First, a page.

Prisoners of War (Compensation)

Part of the debate – in the House of Commons at 8:22 pm on 6th June 1991.

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Photo of Mr Mark Lennox-Boyd Mr Mark Lennox-Boyd , Morecambe and Lunesdale 8:22 pm, 6th June 1991

I have been describing the 1951 peace treaty. I shall say something later about the change in Japanese circumstances since the war. I reiterate that I was describing the 1951 peace treaty, but my right hon. Friend will be aware that that does not mean that the Government will impede or obstruct in any way the private attempts of any group to obtain further compensation. The Government could not directly associate themselves with such attempts, but we have every sympathy with their aim.

I should not give my right hon. Friend any reason to believe that the chances of success of claims for further compensation are likely to be good, but I shall touch upon a recent development to the claim lodged with the United Nations Commission for Human Rights by the Japanese Labour Camp Survivors Association. It was lodged under a procedure known as resolution 1503, on which my right hon. Friend made comment.

I shall go into a little detail about the procedure. It is a confidential system that is designed to establish, on the basis of personal petition, whether there has occurred a consistent pattern of gross violations of human rights by states rather than to adjudicate on individual complaints. There is no obligation on the Japanese Government to pay compensation to complainants under the procedure.

It gives me little comfort to refer to what must be regarded as cold legal technicalities. Indeed, my right hon. Friend intervened to make that very point. I can say, however, that I hope very much that the Japanese Government will respond to the petitions as sympathetically as possible.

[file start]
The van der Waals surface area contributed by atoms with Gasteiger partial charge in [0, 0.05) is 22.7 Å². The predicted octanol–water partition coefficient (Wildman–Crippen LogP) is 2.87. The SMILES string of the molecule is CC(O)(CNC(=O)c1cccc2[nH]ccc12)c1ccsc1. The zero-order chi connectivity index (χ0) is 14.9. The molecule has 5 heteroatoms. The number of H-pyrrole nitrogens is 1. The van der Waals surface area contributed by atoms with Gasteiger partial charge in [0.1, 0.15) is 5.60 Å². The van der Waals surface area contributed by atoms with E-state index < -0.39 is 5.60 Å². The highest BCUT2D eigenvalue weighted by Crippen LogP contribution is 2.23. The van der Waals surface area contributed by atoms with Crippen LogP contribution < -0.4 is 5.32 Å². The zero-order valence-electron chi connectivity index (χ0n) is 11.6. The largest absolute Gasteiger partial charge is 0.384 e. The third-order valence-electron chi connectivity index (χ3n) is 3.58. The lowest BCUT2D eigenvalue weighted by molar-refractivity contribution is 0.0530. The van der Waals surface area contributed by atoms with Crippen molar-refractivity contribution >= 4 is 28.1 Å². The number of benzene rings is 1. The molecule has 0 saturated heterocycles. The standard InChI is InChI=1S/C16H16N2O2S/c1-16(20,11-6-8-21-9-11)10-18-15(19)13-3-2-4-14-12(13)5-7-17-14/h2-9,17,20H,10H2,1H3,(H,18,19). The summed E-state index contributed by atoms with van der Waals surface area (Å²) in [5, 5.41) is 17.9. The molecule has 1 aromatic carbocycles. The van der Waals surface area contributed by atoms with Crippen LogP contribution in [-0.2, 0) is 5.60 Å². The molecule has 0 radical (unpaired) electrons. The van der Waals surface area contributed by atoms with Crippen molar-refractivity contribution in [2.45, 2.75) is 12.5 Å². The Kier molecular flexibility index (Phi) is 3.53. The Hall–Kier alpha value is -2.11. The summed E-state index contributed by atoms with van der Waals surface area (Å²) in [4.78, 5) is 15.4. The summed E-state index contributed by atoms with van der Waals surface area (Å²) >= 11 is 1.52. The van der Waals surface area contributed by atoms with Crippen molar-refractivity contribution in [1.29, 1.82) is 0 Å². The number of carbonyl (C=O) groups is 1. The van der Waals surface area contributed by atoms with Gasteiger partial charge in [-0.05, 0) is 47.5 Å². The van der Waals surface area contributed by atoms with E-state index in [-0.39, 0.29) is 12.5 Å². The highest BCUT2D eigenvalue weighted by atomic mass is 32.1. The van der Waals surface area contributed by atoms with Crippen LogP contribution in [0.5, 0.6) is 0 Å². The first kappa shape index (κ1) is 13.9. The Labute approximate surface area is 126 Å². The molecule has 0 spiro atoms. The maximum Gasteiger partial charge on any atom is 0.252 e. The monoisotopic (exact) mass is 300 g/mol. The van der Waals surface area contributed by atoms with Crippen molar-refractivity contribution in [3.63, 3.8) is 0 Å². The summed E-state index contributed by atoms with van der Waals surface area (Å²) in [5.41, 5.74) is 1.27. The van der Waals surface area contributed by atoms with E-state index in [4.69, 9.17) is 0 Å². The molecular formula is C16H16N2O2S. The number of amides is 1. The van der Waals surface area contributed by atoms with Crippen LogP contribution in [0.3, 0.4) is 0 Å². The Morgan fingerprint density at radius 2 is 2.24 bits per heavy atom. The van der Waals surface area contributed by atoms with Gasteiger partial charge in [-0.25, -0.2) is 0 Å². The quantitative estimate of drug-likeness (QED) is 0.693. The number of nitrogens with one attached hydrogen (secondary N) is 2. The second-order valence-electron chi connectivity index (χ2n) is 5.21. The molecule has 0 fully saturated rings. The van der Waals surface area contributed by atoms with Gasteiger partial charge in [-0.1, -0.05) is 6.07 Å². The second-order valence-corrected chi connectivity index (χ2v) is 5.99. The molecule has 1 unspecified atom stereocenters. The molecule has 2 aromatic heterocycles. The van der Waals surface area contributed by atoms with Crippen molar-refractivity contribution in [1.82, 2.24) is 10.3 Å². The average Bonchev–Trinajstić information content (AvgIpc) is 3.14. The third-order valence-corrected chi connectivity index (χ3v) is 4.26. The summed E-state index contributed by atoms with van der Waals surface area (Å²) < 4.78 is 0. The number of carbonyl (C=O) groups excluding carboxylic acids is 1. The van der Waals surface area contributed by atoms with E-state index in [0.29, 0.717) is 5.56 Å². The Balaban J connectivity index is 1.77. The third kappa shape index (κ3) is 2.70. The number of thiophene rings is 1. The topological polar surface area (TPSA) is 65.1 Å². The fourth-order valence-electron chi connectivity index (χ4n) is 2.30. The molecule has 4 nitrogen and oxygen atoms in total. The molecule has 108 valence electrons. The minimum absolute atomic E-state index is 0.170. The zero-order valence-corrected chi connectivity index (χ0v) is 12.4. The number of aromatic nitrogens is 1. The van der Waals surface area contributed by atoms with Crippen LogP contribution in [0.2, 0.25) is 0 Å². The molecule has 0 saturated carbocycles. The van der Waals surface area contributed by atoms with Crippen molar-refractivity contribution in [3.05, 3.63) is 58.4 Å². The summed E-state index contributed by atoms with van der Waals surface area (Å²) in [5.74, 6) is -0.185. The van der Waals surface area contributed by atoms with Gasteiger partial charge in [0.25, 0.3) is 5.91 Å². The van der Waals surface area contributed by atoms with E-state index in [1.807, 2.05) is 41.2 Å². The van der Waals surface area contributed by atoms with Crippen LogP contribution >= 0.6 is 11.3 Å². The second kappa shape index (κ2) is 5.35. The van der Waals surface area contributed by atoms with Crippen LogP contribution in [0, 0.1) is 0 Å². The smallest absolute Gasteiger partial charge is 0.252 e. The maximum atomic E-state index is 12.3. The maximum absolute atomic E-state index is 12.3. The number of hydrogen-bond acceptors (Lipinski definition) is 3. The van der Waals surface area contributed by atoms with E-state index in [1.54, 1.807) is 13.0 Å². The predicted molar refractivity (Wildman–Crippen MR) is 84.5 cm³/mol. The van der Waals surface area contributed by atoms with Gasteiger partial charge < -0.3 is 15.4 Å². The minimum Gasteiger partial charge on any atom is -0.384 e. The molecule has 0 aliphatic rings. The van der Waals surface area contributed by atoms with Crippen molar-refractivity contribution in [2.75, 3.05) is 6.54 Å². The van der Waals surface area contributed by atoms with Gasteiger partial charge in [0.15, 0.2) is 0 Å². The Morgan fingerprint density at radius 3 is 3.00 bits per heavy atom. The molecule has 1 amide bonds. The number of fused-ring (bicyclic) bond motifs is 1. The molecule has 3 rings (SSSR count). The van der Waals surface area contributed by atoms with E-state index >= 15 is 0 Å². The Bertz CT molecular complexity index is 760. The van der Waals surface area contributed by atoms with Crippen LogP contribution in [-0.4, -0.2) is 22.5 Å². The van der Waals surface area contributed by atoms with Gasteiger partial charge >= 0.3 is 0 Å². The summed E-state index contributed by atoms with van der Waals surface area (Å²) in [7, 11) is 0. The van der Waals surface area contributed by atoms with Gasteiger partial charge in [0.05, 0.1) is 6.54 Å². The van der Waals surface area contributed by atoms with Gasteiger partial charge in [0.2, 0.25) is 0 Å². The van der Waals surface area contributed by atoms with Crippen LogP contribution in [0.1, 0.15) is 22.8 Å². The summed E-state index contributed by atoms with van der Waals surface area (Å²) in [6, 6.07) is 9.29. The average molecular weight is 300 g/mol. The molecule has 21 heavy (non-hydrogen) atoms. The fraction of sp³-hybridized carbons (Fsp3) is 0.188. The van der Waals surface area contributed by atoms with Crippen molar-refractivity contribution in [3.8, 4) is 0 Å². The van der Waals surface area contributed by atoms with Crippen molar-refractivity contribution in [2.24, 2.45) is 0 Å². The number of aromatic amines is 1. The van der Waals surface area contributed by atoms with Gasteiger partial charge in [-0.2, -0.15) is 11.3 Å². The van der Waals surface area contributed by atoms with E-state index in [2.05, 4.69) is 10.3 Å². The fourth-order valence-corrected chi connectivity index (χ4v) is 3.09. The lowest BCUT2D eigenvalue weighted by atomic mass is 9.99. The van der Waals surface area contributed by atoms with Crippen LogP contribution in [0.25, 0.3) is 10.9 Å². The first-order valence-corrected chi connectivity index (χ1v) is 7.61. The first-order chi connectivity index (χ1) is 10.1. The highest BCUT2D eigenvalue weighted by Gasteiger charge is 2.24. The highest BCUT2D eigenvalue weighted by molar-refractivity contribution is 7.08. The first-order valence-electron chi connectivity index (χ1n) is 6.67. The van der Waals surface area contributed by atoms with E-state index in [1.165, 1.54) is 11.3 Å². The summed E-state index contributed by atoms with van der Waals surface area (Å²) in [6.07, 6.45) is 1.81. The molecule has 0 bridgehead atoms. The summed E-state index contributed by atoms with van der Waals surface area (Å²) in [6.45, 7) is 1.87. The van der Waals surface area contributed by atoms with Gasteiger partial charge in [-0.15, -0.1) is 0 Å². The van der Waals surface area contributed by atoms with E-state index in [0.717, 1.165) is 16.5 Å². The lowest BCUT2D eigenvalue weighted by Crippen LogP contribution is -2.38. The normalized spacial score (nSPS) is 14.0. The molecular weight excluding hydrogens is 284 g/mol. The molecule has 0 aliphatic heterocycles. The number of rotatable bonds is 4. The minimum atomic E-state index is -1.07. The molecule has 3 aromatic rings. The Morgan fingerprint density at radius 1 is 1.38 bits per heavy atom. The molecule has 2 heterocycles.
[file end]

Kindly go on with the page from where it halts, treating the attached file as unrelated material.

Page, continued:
I referred earlier to the bitterness that many must feel to see the country that was guilty of such cruelty and oppression two generations ago now so successful and prosperous and a member of the world community. The world has changed. That makes it even harder for the wounds inflicted at the time, for which, perhaps, no compensation can ever be entirely adequate.

It is important to understand the way in which Japan has changed, which my right hon. Friend has generously acknowledged, and why it has changed. Perhaps my right hon. Friend will allow me one more quotation from article 14 of the 1951 treaty. The contents of the article are not always remembered now. The passage states that: it is also recognised that the resources of Japan are not presently sufficient, if it is to maintain a viable economy, to make complete reparation for all such damage and suffering and at the same time meet its other obligations. That was stated in 1951 because the negotiators of the treaty were acutely conscious of the terribly dangerous precedent that had been set after the first world war by the onerous burdens of the treaty of Versailles.